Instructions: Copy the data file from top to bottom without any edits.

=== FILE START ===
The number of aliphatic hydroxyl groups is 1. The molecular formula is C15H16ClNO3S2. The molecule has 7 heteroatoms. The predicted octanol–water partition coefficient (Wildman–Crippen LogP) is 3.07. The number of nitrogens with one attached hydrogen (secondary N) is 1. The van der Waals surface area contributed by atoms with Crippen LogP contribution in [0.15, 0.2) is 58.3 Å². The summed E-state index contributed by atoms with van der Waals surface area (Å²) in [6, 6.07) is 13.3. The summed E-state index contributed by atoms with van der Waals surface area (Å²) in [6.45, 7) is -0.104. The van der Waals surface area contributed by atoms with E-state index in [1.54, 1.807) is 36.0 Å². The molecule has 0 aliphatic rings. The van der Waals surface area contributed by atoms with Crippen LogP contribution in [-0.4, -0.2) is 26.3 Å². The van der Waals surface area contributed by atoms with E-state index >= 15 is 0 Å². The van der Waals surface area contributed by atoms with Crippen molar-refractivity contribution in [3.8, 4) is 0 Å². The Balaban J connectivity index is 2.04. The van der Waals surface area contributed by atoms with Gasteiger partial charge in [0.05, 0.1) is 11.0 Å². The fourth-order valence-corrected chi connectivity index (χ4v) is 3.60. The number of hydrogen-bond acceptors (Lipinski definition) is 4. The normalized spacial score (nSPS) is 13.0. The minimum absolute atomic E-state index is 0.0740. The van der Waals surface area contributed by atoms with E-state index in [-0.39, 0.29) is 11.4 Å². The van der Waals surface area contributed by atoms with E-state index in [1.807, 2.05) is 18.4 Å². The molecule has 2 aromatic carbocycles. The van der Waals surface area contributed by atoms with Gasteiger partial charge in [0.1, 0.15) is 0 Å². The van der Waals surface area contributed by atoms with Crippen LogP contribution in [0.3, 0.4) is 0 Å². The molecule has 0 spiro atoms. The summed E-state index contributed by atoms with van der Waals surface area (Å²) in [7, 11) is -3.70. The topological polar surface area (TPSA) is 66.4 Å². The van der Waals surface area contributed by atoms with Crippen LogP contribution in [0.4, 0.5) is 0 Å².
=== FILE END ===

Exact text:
The number of aliphatic hydroxyl groups is 1. The molecular formula is C15H16ClNO3S2. The molecule has 7 heteroatoms. The predicted octanol–water partition coefficient (Wildman–Crippen LogP) is 3.07. The number of nitrogens with one attached hydrogen (secondary N) is 1. The van der Waals surface area contributed by atoms with Crippen LogP contribution in [0.15, 0.2) is 58.3 Å². The summed E-state index contributed by atoms with van der Waals surface area (Å²) in [6, 6.07) is 13.3. The summed E-state index contributed by atoms with van der Waals surface area (Å²) in [6.45, 7) is -0.104. The van der Waals surface area contributed by atoms with E-state index in [1.54, 1.807) is 36.0 Å². The molecule has 0 aliphatic rings. The van der Waals surface area contributed by atoms with Crippen LogP contribution in [-0.4, -0.2) is 26.3 Å². The van der Waals surface area contributed by atoms with E-state index >= 15 is 0 Å². The van der Waals surface area contributed by atoms with Crippen molar-refractivity contribution in [3.8, 4) is 0 Å². The Balaban J connectivity index is 2.04. The van der Waals surface area contributed by atoms with Gasteiger partial charge in [0.05, 0.1) is 11.0 Å². The fourth-order valence-corrected chi connectivity index (χ4v) is 3.60. The number of hydrogen-bond acceptors (Lipinski definition) is 4. The normalized spacial score (nSPS) is 13.0. The minimum absolute atomic E-state index is 0.0740. The van der Waals surface area contributed by atoms with E-state index in [-0.39, 0.29) is 11.4 Å². The van der Waals surface area contributed by atoms with E-state index in [1.807, 2.05) is 18.4 Å². The molecule has 2 aromatic carbocycles. The van der Waals surface area contributed by atoms with Gasteiger partial charge in [0.1, 0.15) is 0 Å². The van der Waals surface area contributed by atoms with Crippen LogP contribution in [0.3, 0.4) is 0 Å². The molecule has 0 spiro atoms. The summed E-state index contributed by atoms with van der Waals surface area (Å²) in [7, 11) is -3.70. The topological polar surface area (TPSA) is 66.4 Å². The van der Waals surface area contributed by atoms with Crippen LogP contribution in [0.4, 0.5) is 0 Å².